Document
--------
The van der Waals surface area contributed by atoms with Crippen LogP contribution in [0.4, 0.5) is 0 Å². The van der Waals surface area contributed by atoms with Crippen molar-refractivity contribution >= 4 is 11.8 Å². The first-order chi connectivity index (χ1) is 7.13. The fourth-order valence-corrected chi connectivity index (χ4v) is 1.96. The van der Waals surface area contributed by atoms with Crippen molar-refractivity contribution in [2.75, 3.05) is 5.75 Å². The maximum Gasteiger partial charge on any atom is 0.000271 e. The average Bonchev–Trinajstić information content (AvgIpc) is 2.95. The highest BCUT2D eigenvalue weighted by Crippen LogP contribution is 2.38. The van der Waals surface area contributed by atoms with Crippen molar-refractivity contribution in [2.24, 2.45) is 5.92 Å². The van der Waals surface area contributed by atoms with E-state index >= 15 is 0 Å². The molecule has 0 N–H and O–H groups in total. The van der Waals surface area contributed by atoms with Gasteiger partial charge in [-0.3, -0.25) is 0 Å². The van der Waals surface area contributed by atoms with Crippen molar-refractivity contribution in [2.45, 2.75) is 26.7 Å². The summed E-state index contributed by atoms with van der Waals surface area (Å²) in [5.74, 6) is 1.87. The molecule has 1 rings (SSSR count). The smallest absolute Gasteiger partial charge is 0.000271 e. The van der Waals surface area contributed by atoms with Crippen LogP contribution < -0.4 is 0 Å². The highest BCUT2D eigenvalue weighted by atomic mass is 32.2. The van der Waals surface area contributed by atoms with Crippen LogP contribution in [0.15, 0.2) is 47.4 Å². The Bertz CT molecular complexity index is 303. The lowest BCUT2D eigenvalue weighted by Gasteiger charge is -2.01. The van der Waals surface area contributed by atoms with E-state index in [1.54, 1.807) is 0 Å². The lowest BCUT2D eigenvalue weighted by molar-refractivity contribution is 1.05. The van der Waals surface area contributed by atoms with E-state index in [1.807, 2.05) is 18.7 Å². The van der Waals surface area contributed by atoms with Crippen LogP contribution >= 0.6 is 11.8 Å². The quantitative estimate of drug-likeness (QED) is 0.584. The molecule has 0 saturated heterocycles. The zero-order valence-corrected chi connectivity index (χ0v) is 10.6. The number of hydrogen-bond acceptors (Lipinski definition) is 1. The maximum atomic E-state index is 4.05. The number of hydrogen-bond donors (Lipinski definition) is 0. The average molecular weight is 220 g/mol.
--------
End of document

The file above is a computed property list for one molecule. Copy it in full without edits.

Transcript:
The van der Waals surface area contributed by atoms with Crippen LogP contribution in [0.4, 0.5) is 0 Å². The van der Waals surface area contributed by atoms with Crippen molar-refractivity contribution >= 4 is 11.8 Å². The first-order chi connectivity index (χ1) is 7.13. The fourth-order valence-corrected chi connectivity index (χ4v) is 1.96. The van der Waals surface area contributed by atoms with Crippen molar-refractivity contribution in [2.75, 3.05) is 5.75 Å². The maximum Gasteiger partial charge on any atom is 0.000271 e. The average Bonchev–Trinajstić information content (AvgIpc) is 2.95. The highest BCUT2D eigenvalue weighted by Crippen LogP contribution is 2.38. The van der Waals surface area contributed by atoms with Crippen molar-refractivity contribution in [2.24, 2.45) is 5.92 Å². The van der Waals surface area contributed by atoms with E-state index >= 15 is 0 Å². The molecule has 0 N–H and O–H groups in total. The van der Waals surface area contributed by atoms with Gasteiger partial charge in [-0.3, -0.25) is 0 Å². The van der Waals surface area contributed by atoms with Crippen molar-refractivity contribution in [2.45, 2.75) is 26.7 Å². The summed E-state index contributed by atoms with van der Waals surface area (Å²) in [5.74, 6) is 1.87. The molecule has 1 rings (SSSR count). The smallest absolute Gasteiger partial charge is 0.000271 e. The van der Waals surface area contributed by atoms with Crippen LogP contribution < -0.4 is 0 Å². The highest BCUT2D eigenvalue weighted by atomic mass is 32.2. The van der Waals surface area contributed by atoms with Crippen LogP contribution in [0.15, 0.2) is 47.4 Å². The Bertz CT molecular complexity index is 303. The lowest BCUT2D eigenvalue weighted by Gasteiger charge is -2.01. The van der Waals surface area contributed by atoms with E-state index in [1.54, 1.807) is 0 Å². The lowest BCUT2D eigenvalue weighted by molar-refractivity contribution is 1.05. The van der Waals surface area contributed by atoms with E-state index in [1.807, 2.05) is 18.7 Å². The van der Waals surface area contributed by atoms with Crippen LogP contribution >= 0.6 is 11.8 Å². The quantitative estimate of drug-likeness (QED) is 0.584. The molecule has 0 saturated heterocycles. The zero-order valence-corrected chi connectivity index (χ0v) is 10.6. The number of hydrogen-bond acceptors (Lipinski definition) is 1. The maximum atomic E-state index is 4.05. The number of hydrogen-bond donors (Lipinski definition) is 0. The average molecular weight is 220 g/mol.